This formula for faithfulness to the Lord is very simple, yet most exacting. It is exacting because it is the difference between saying “Lord, Lord,” (Matt. 7:21) and actually maintaining a surrendered will regardless of what the cost may be. It is the difference between the scriptural philosophy of the Christian life, and living the Christian life. We accepted the philosophy, and now the test is to so walk in him.

In order to carry out daily the terms of our consecration and to continue doing so faithfully to the very end of the “narrow … way,” (Matt. 7:14) it will be necessary to be ‘rooted and built up in him.’ Here Paul changes the figure of speech from walking in Christ to being rooted, or, as the psalmist says, “like a tree planted by the rivers of water.” (Ps. 1:3) But the apostle had the first three verses of this psalm in mind in combining the thought of walking, with being rooted, for the psalmist wrote, “Blessed is the man that walketh not in the counsel of the ungodly, … But his delight is in the law of the Lord; … he shall be like a tree planted by the rivers of water.”—vss. 1-3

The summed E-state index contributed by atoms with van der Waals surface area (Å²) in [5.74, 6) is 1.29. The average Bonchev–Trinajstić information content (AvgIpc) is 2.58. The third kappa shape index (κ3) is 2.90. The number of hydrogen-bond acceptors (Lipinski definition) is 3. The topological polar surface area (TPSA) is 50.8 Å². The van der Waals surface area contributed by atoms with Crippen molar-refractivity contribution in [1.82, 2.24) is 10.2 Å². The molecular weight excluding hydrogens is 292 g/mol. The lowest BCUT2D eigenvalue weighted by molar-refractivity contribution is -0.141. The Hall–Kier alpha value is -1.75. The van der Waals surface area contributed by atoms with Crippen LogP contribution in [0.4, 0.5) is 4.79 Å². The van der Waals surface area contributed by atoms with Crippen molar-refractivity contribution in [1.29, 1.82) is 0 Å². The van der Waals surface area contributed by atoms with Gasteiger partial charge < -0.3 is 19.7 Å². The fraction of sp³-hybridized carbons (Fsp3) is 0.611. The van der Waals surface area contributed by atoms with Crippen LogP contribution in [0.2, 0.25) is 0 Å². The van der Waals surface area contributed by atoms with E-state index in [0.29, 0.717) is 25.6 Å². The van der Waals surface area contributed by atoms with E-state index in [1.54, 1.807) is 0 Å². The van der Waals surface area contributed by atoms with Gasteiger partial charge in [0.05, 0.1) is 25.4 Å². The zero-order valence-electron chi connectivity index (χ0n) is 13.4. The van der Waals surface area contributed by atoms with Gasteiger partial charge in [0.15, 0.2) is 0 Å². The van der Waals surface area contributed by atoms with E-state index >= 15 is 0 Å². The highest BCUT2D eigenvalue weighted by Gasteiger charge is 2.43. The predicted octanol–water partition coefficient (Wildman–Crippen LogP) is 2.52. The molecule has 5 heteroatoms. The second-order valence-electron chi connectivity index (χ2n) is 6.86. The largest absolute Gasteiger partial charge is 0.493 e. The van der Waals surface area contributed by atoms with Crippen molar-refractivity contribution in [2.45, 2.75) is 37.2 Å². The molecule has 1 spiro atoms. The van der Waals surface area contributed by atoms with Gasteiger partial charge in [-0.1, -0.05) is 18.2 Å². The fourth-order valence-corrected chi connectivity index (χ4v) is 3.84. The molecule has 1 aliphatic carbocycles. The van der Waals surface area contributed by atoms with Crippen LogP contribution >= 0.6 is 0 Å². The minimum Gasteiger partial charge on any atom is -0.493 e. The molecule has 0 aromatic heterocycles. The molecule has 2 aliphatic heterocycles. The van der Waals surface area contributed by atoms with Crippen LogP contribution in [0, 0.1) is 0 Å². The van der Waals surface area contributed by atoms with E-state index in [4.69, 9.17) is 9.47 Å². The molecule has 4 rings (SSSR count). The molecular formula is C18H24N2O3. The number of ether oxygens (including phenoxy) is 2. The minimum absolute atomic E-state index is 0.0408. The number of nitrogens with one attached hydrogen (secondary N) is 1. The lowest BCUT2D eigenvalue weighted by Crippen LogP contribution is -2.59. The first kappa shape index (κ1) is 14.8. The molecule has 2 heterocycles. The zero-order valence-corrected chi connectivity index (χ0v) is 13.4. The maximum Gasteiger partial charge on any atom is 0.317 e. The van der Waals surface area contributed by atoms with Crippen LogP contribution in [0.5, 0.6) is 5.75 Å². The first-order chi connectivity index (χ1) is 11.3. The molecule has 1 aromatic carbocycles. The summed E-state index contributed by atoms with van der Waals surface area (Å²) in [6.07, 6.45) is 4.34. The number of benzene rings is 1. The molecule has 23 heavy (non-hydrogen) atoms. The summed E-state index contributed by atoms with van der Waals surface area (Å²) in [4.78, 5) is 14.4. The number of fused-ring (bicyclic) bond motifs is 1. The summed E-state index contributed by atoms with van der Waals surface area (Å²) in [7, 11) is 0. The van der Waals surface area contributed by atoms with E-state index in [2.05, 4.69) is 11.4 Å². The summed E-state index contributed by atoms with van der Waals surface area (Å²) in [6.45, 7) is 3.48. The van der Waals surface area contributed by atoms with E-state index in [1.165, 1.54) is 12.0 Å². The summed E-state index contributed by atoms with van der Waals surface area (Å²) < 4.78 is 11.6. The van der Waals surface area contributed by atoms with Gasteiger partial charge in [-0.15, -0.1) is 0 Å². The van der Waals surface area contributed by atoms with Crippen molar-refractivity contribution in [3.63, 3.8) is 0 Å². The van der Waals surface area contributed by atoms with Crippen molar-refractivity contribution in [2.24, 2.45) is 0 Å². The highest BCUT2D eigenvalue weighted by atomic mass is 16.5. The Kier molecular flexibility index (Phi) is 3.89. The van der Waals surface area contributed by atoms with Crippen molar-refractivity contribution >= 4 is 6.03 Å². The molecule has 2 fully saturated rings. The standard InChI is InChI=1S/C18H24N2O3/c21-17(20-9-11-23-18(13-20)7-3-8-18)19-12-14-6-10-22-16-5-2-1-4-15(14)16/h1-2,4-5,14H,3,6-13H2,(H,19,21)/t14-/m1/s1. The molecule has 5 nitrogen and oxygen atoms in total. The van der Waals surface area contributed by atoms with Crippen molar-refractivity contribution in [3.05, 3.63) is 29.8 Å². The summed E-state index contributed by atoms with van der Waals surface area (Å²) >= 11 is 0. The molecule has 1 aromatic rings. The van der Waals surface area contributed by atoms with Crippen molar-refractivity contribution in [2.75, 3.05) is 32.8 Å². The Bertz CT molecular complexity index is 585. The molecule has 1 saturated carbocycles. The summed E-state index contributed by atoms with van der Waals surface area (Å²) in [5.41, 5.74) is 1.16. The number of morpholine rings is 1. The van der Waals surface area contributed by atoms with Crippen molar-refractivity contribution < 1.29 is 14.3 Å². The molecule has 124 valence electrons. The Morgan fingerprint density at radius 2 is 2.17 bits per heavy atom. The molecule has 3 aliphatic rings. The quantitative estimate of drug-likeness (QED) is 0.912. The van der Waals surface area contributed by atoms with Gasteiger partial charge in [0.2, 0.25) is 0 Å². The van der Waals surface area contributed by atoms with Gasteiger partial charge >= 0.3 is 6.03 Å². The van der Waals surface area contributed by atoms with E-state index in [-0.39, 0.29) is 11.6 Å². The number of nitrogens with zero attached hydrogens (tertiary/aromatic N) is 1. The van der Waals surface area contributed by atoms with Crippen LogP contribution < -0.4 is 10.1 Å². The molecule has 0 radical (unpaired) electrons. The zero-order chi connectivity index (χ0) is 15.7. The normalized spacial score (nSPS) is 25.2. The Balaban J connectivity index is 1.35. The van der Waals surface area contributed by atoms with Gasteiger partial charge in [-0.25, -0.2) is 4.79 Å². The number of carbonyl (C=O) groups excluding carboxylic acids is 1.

To be ‘stablished,’ a tree must have its roots deep down in the soil, and for the tree to flourish and bear fruit, its roots must also be in contact with sufficient water, or moisture, to meet its needs. The psalmist explains that the man who loves the law of the Lord, or has fully surrendered his own will in favor of the Lord’s will, and is continuing to walk in this way of consecration, is ‘like a tree planted by the rivers of water.’